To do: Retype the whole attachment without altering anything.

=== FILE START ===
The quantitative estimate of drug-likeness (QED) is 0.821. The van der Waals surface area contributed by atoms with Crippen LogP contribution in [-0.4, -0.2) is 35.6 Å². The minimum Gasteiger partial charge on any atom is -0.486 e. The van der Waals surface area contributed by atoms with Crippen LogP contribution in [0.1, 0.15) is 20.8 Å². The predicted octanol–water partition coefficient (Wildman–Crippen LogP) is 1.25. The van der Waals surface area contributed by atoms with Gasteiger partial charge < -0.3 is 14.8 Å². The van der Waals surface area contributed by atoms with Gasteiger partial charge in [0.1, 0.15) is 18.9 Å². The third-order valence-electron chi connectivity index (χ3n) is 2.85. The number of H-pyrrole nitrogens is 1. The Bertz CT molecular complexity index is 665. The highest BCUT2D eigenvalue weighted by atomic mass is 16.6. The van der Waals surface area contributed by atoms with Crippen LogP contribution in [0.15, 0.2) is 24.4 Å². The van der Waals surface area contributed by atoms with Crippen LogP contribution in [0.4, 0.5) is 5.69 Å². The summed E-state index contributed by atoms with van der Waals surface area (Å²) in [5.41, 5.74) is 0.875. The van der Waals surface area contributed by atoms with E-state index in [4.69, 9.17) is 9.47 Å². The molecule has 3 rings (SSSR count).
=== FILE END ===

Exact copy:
The quantitative estimate of drug-likeness (QED) is 0.821. The van der Waals surface area contributed by atoms with Crippen LogP contribution in [-0.4, -0.2) is 35.6 Å². The minimum Gasteiger partial charge on any atom is -0.486 e. The van der Waals surface area contributed by atoms with Crippen LogP contribution in [0.1, 0.15) is 20.8 Å². The predicted octanol–water partition coefficient (Wildman–Crippen LogP) is 1.25. The van der Waals surface area contributed by atoms with Gasteiger partial charge < -0.3 is 14.8 Å². The van der Waals surface area contributed by atoms with Gasteiger partial charge in [0.1, 0.15) is 18.9 Å². The third-order valence-electron chi connectivity index (χ3n) is 2.85. The number of H-pyrrole nitrogens is 1. The Bertz CT molecular complexity index is 665. The highest BCUT2D eigenvalue weighted by atomic mass is 16.6. The van der Waals surface area contributed by atoms with Crippen LogP contribution in [0.15, 0.2) is 24.4 Å². The van der Waals surface area contributed by atoms with Crippen LogP contribution in [0.4, 0.5) is 5.69 Å². The summed E-state index contributed by atoms with van der Waals surface area (Å²) in [5.41, 5.74) is 0.875. The van der Waals surface area contributed by atoms with E-state index in [4.69, 9.17) is 9.47 Å². The molecule has 3 rings (SSSR count).